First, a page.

Boston Celtics Make Right Call, Award Doc Rivers With New Contract

Boston Celtics Make Right Call, Award Doc Rivers With New Contract

Boston Celtics coach Doc Rivers had delivered the dreaded “I am heavily leaning toward returning” speech following his team’s exit from the playoffs on Wednesday night.

Published May 13, 2011

Boston Celtics coach Doc Rivers had delivered the dreaded “I am heavily leaning toward returning” speech following his team’s exit from the playoffs on Wednesday night.

 

We all know what that can mean. Rivers was so out of there.

 

But Rivers is fully on board after agreeing to accept a new five-year contract that will pay him $6 million per season to continue coaching the Celtics and their Big Three. He will also be coaching in Boston after the current run is over.

 

This was definitely the right decision, even for a franchise with its aging stars sitting at home with fading hopes of making another run next season.

 

“I think Doc is the best coach in the league. So it’s great for us,” general manager Danny Ainge said Friday in his wrap-up news conference at the team’s practice facility. “Doc wants to be here. It’s not all because he thinks that over the next five years we will have the best team in the NBA.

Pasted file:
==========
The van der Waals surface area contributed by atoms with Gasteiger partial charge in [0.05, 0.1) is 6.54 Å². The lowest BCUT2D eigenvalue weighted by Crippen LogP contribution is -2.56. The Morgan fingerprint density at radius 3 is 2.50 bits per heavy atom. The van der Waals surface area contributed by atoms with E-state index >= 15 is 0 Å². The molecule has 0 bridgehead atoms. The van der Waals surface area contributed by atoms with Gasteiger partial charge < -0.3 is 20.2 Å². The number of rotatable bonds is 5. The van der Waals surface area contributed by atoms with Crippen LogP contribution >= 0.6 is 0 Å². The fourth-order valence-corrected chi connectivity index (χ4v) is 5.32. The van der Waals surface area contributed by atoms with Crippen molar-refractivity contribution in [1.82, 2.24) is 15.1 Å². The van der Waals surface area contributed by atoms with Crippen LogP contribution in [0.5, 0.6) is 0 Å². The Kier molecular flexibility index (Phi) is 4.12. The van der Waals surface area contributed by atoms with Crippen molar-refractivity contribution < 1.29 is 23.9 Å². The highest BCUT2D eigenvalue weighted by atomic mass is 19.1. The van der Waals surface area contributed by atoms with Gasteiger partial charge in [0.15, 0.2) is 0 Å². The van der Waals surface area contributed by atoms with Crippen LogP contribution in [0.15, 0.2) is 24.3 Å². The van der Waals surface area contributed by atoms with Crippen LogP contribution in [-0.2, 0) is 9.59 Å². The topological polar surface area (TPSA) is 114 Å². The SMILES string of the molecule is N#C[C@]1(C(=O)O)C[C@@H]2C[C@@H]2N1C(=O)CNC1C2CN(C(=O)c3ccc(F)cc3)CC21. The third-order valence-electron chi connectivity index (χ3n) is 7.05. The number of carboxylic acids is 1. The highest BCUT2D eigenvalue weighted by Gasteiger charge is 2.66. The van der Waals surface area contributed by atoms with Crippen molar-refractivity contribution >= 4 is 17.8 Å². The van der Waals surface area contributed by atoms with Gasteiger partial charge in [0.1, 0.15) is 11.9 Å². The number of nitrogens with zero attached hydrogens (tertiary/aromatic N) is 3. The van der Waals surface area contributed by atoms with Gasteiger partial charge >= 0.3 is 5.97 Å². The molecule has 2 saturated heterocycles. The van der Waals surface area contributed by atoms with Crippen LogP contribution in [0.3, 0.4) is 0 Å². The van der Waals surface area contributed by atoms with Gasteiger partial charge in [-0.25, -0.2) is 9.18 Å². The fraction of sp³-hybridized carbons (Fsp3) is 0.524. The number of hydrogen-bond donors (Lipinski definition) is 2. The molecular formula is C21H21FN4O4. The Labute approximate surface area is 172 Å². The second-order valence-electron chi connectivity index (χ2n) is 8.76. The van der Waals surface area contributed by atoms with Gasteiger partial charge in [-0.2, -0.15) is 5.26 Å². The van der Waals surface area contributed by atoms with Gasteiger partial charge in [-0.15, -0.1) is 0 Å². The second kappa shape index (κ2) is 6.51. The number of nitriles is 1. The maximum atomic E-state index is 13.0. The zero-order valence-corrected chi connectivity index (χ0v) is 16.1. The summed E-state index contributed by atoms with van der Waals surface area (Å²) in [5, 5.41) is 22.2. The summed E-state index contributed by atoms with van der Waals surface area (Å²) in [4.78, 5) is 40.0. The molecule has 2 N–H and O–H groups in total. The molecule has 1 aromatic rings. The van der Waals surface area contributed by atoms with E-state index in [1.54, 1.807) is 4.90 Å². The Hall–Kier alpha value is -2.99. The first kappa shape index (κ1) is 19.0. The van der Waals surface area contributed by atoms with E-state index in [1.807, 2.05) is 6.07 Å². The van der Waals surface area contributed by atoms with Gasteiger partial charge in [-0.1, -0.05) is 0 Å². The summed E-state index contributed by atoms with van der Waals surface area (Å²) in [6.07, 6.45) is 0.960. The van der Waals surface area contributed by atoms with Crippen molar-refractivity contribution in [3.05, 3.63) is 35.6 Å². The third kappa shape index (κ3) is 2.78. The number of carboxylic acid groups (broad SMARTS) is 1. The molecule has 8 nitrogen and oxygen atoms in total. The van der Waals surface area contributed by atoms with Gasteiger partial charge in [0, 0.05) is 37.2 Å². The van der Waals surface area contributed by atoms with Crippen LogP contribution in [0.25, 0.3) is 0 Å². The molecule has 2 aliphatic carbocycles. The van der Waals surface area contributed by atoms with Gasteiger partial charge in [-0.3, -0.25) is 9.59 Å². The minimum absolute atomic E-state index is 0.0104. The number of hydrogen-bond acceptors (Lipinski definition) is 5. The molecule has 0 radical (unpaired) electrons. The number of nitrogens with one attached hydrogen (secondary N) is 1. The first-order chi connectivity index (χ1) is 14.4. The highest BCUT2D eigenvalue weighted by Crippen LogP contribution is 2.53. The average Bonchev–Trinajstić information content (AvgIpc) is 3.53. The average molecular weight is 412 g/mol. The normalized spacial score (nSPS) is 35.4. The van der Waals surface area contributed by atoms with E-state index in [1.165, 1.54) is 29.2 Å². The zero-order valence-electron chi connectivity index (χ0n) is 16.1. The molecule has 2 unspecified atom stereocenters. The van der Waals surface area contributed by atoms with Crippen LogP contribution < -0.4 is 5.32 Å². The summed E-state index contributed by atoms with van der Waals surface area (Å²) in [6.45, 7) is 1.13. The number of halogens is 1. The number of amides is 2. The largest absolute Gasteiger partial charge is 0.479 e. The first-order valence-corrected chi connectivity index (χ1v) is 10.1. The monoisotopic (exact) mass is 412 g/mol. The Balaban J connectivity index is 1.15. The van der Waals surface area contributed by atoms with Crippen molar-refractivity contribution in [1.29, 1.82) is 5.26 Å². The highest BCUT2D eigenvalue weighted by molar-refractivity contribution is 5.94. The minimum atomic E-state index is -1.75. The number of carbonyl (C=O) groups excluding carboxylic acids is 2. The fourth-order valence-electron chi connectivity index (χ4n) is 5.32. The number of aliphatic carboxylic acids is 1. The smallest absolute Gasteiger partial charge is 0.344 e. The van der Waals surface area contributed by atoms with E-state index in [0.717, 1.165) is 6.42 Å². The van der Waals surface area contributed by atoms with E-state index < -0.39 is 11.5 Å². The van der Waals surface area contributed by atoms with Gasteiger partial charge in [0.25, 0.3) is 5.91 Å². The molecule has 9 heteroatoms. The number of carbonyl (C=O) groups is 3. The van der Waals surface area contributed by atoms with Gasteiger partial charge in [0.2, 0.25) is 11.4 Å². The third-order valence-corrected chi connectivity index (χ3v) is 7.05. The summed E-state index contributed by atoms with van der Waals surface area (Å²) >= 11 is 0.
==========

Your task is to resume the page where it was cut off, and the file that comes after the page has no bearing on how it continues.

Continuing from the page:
“He’s part of this franchise. He wants to do what it takes for us to be successful.”

 

Part of that was obviously committing quickly. After last season, Rivers waited into the summer before announcing he would come back after the Celtics made it all the way to the NBA Finals. The focus now can be on the NBA draft and free agency to which players might best fit with Kevin Garnett, Paul Pierce and Ray Allen to return the Celtics back to the top of the Eastern Conference.

 

Ainge and Rivers apparently had been discussing the extension throughout the playoffs. It was just a matter of what Rivers wanted to do.

 

"Doc has always known that we've wanted him and that offer was on the table," Ainge said to ESPN.com. "I would say that, early in the playoffs, as the playoffs first started, we started that conversation again. He understood it was important for me to know what he wanted to do, because [the offseason] is a long process and there's a lot of things going on in the summer. He spent some time with his family and made his decision a little earlier this time."

(Photo: AP Photo/J Pat Carter)

Written by Terrance Harris

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